The use of the builder pattern has all the advantages of the first two approaches I mentioned at the beginning and none of their shortcomings. The client code is easier to write and, more importantly, to read. The only critique that I’ve heard about the pattern is the fact that you have to duplicate the class’ attributes on the builder. However, given the fact that the builder class is usually a static member class of the class it builds, they can evolve together fairly easy.
Now, how does the client code trying to create a new User object looks like? Let’s see:
Pretty neat, isn’t it? You can build a User object in 1 line of code and, most importantly, is very easy to read. Moreover, you’re making sure that whenever you get an object of this class is not going to be on an incomplete state.
This pattern is really flexible. A single builder can be used to create multiple objects by varying the builder attributes between calls to the “build” method. The builder could even auto-complete some generated field between each invocation, such as an id or serial number.
An important point is that, like a constructor, a builder can impose invariants on its parameters. The build method can check these invariants and throw an IllegalStateException if they are not valid. It is critical that they be checked after copying the parameters from the builder to the object, and that they be checked on the object fields rather than the builder fields. The reason for this is that, since the builder is not thread-safe, if we check the parameters before actually creating the object their values can be changed by another thread between the time the parameters are checked and the time they are copied. This period of time is known as the “window of vulnerability”. In our User example this could look like the following:
The previous version is thread-safe because we first create the user and then we check the invariants on the immutable object. The following code looks functionally identical but it’s not thread-safe and you should avoid doing things like this:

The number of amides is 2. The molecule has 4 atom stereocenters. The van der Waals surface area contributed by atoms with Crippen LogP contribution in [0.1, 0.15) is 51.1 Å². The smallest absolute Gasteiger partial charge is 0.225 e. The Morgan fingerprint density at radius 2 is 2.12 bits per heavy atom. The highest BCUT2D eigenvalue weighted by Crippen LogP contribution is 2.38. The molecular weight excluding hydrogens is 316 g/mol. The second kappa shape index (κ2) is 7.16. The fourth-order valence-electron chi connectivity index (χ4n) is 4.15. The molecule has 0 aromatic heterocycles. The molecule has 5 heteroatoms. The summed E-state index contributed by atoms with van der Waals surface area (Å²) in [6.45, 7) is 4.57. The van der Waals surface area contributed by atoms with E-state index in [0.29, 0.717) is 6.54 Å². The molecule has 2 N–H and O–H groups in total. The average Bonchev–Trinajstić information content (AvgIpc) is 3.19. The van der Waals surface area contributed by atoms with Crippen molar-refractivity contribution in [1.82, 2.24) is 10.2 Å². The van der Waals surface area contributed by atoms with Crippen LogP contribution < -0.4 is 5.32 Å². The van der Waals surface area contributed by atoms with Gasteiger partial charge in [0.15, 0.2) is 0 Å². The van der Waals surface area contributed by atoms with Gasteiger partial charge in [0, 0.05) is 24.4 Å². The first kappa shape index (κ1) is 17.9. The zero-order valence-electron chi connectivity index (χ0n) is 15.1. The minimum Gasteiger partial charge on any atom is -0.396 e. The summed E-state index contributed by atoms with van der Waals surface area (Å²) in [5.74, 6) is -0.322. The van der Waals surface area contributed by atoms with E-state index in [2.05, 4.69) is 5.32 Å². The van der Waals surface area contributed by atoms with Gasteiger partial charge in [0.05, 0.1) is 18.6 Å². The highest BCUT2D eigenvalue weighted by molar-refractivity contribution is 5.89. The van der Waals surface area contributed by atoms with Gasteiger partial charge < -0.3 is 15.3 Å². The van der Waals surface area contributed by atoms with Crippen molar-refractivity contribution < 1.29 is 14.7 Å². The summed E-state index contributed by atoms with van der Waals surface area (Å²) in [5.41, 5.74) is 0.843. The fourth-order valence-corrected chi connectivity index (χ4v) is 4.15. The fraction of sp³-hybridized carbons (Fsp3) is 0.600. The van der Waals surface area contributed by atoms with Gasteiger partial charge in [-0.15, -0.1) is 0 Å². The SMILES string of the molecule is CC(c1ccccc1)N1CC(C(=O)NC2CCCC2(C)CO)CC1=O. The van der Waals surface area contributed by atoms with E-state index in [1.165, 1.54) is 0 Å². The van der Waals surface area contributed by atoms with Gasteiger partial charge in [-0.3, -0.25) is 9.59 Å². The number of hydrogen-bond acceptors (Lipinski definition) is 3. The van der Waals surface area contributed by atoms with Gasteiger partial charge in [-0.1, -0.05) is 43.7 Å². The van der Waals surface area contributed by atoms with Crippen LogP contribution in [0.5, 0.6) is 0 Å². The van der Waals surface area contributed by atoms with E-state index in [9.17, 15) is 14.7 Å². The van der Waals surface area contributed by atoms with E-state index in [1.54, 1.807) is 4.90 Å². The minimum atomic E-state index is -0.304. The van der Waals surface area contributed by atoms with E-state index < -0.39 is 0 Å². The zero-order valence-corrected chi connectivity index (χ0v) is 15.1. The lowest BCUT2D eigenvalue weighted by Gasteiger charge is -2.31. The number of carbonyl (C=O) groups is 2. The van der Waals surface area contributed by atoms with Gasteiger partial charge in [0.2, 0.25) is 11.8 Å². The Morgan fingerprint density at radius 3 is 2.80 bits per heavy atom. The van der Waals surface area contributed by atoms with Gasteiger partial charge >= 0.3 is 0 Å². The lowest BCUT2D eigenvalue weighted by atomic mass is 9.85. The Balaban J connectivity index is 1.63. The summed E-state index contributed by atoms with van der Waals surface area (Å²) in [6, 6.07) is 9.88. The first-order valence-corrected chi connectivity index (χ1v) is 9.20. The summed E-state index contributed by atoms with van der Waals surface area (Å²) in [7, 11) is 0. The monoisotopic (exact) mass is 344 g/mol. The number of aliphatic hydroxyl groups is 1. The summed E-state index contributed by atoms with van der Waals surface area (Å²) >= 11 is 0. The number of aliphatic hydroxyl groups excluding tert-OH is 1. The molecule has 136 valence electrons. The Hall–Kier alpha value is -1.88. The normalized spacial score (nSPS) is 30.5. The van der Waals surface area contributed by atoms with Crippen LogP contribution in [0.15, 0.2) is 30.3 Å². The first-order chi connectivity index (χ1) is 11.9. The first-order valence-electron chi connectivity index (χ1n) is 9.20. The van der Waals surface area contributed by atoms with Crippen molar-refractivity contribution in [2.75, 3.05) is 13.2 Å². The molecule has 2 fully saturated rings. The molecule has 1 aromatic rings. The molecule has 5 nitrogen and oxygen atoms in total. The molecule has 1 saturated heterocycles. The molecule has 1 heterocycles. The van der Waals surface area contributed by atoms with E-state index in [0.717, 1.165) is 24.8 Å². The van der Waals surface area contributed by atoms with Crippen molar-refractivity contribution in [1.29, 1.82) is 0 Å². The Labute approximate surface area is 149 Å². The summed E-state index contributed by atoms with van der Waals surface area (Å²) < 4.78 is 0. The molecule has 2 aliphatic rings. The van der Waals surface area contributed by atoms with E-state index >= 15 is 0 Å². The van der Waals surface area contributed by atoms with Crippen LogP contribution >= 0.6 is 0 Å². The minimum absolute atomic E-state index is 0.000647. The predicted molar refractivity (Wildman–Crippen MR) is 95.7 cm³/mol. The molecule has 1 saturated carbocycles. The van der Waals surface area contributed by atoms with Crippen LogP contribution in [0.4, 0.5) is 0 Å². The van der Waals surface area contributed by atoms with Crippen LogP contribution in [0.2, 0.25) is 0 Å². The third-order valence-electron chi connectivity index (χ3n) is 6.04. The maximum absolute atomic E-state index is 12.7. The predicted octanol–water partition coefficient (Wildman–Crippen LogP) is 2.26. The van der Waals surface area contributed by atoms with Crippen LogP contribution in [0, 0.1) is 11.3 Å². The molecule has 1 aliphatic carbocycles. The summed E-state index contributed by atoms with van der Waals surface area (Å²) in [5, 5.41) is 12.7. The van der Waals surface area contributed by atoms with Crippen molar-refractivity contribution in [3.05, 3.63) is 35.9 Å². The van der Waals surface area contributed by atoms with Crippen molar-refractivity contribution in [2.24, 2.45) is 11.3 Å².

A final advantage of this pattern is that a builder could be passed to a method to enable this method to create one or more objects for the client, without the method needing to know any kind of details about how the objects are created. In order to do this you would usually have a simple interface like:
In the previous User example, the UserBuilder class could implement
Well, that was a pretty long first post. To sum it up, the Builder pattern is an excellent choice for classes with more than a few parameters (is not an exact science but I usually take 4 attributes to be a good indicator for using the pattern), especially if most of those parameters are optional. You get client code that is easier to read, write and maintain. Additionally, your classes can remain immutable which makes your code safer.
UPDATE: if you use Eclipse as your IDE, it turns out that you have quite a few plugins to avoid most of the boiler plate code that comes with the pattern. The three I’ve seen are:
I haven’t tried any of them personally so I can’t really give an informed decision on which one is better. I reckon that similar plugins should exist for other IDEs.